All too often, the message of media fixates on the silos of government. When one looks across departments, there are tremendous and well-balanced approaches to safer streets and communities.

We continue to hear the NDP bring up Texas. I fundamentally disagree with any comparison between the Canadian correctional system and the Texas model. Texas has a population nearly equivalent to Canada in its state alone, yet it incarcerates its citizens at a rate five times higher than Canada.

The NDP quoted a recent article, but experts from Texas failed to mention that its relative crime rate has actually gone up for offences of murder, forceable rape, robbery and burglary, despite its enlightened approach to crime and sanctions. Texas still boasts the death penalty and has eliminated last meal rights for the condemned. Texas crime rates have fluctuated up and down since 1960 and will continue to do so. Texans will certainly be left scratching their cowboy hats when their rates continue to fluctuate over time. I encourage members opposite when discussing Canadian realities to remember these facts and to please not mess with Texas.

In respect to marijuana grow operations, there has been a tremendous amount of fearmongering and misinformation around this aspect of the bill. First, one must consider the volume and value six plants of marijuana can create. The proliferation of the idea that it is just six plants, meaning no harm can be caused, is both irresponsible and wrong. Once again, there is failure on the part of critics to consider victims and innocent people.

Take for example drug endangered children. Carbon dioxide enhances plant growth, but poses serious health risks to humans. High concentrations can displace oxygen in the air, resulting in oxygen deficiency, combined with effects of carbon dioxide toxicity. Grow operations contain high levels of humidity and are prone to build-up of various moulds which can damage human health, causing aggravating immunological diseases such as hay fever allergies, asthma, infections, and even cancer. The likelihood of a house fire is 24 times greater in a home with a grow operation compared to an ordinary household.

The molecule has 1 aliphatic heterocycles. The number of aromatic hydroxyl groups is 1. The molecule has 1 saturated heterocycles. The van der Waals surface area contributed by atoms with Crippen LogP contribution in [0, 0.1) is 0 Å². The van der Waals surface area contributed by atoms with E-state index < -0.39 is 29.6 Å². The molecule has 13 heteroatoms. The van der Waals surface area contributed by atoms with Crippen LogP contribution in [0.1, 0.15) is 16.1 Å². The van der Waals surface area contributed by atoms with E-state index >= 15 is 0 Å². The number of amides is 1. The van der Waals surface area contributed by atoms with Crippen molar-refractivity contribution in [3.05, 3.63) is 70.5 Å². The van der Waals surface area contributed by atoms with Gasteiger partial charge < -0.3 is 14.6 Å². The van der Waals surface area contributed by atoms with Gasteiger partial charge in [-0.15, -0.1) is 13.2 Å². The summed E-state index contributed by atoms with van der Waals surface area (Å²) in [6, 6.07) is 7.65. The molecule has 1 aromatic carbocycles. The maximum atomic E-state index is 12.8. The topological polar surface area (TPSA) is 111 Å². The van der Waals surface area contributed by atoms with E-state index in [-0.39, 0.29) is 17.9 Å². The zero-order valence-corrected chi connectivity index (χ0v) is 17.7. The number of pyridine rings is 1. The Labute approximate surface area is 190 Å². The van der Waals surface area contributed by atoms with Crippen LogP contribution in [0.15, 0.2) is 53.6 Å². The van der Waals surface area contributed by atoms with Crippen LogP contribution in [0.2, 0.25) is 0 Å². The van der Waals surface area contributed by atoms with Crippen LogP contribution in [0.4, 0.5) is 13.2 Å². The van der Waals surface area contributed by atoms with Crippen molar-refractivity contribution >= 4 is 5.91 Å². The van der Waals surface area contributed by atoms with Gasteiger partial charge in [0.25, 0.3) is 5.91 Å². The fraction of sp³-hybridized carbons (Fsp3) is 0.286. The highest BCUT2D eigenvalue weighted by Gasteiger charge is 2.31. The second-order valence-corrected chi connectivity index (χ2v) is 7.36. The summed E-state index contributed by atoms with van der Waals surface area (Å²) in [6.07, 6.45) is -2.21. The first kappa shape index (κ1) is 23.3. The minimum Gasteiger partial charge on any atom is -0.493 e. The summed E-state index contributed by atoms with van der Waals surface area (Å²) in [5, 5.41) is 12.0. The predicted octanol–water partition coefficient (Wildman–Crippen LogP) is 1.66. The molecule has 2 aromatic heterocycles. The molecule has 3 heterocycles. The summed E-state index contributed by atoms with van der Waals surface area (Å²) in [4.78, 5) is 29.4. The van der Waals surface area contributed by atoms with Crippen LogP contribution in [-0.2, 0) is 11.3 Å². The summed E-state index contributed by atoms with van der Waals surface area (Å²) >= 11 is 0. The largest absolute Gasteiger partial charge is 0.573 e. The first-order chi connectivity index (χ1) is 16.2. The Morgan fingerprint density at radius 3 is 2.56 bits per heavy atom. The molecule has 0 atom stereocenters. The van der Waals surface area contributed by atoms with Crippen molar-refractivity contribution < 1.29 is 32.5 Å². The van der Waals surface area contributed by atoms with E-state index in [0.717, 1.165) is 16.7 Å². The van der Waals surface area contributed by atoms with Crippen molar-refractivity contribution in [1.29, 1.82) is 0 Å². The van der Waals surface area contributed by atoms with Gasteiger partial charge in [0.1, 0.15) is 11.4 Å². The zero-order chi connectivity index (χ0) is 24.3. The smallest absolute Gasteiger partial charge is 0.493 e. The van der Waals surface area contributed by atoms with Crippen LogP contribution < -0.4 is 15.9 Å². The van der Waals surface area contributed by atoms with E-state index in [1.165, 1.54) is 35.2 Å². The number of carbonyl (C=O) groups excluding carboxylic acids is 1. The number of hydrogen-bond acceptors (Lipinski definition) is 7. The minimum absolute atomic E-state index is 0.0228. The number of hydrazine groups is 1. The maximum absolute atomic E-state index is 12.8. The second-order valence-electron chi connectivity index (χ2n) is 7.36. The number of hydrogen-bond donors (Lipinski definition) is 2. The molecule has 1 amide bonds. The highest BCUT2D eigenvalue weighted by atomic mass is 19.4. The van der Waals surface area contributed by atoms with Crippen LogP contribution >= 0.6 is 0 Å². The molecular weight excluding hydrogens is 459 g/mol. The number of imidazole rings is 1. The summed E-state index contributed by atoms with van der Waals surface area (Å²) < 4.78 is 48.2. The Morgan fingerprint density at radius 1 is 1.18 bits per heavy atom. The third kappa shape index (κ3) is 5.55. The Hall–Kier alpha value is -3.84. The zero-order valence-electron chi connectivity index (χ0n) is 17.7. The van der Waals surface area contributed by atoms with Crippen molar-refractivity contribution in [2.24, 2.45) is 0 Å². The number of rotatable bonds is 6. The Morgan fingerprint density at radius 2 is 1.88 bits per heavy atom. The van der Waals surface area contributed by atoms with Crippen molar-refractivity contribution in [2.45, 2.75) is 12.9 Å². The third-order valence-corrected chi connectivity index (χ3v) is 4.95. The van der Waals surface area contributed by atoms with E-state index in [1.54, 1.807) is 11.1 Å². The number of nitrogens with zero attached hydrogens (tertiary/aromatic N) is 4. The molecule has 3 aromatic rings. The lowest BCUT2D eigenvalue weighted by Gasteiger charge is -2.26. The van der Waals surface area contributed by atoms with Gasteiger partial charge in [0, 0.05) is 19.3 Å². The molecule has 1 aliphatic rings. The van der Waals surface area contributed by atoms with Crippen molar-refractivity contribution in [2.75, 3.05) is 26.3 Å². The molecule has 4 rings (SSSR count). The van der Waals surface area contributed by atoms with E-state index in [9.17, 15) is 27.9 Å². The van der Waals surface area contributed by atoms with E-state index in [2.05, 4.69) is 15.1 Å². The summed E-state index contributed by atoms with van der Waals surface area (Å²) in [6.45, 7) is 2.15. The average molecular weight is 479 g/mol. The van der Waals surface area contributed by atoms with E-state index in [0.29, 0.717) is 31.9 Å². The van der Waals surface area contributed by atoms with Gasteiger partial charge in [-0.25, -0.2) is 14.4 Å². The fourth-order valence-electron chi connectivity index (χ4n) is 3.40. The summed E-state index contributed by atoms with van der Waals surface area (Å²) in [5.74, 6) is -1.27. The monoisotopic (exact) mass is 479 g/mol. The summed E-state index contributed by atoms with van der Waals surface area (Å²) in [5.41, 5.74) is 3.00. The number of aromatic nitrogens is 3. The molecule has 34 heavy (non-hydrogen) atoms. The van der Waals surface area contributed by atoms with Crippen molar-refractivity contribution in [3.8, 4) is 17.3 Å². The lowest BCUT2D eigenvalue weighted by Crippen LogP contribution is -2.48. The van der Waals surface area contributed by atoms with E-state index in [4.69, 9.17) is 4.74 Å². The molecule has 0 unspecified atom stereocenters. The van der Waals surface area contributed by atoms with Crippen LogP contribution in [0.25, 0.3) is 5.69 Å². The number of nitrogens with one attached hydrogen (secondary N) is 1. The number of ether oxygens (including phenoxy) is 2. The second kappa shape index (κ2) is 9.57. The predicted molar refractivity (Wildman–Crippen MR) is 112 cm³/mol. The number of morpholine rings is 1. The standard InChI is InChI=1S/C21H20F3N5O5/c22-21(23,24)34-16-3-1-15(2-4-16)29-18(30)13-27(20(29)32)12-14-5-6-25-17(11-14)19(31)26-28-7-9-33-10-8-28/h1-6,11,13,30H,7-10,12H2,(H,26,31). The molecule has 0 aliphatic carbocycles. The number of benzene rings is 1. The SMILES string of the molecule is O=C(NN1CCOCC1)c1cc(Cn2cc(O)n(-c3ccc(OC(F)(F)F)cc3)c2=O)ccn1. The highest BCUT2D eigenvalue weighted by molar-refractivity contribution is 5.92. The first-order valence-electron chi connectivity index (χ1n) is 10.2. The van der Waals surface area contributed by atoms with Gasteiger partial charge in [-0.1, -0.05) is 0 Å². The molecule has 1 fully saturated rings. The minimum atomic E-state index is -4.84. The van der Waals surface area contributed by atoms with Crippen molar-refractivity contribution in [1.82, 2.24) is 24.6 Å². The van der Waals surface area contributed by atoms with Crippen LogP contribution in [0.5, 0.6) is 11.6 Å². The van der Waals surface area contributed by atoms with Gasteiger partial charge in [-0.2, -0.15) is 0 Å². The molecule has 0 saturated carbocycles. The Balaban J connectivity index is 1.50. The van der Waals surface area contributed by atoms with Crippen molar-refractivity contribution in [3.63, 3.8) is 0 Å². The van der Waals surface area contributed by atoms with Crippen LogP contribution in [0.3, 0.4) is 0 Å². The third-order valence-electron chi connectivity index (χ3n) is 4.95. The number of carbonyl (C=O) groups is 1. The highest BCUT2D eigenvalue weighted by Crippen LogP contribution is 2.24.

Drug endangered children are at greater risk of neglect, domestic violence, pre and postnatal alcohol abstinence syndrome, and sexual abuse. Grow operations are often linked to criminal activity and organized crime. The environment is also very high risk for physical assault, home invasions, gang violence and homicides. Increasing liberal attitudes toward marijuana has led to an increase in the number of child neglect and abuse cases that can be directly attributed to marijuana, according to Lori Moriarty at the Stafford conference.

There is also a misnomer that this bill creates new criminals, when in fact all of the offences dealt with are criminal, and our government is committed to dealing with the most reprehensible crimes in our society. One is protecting children from sexual predators.

One is protecting children from sexual predators. This point I find particularly positive considering the recent RCMP intelligence report, which stated, “The availability of child sexual exploitation material for purchase, over the Internet, remains a problem”.

Penalties for organized drug crime and protecting the public from violent and repeat young offenders are others. I emphasize the words “violent” and “repeat”.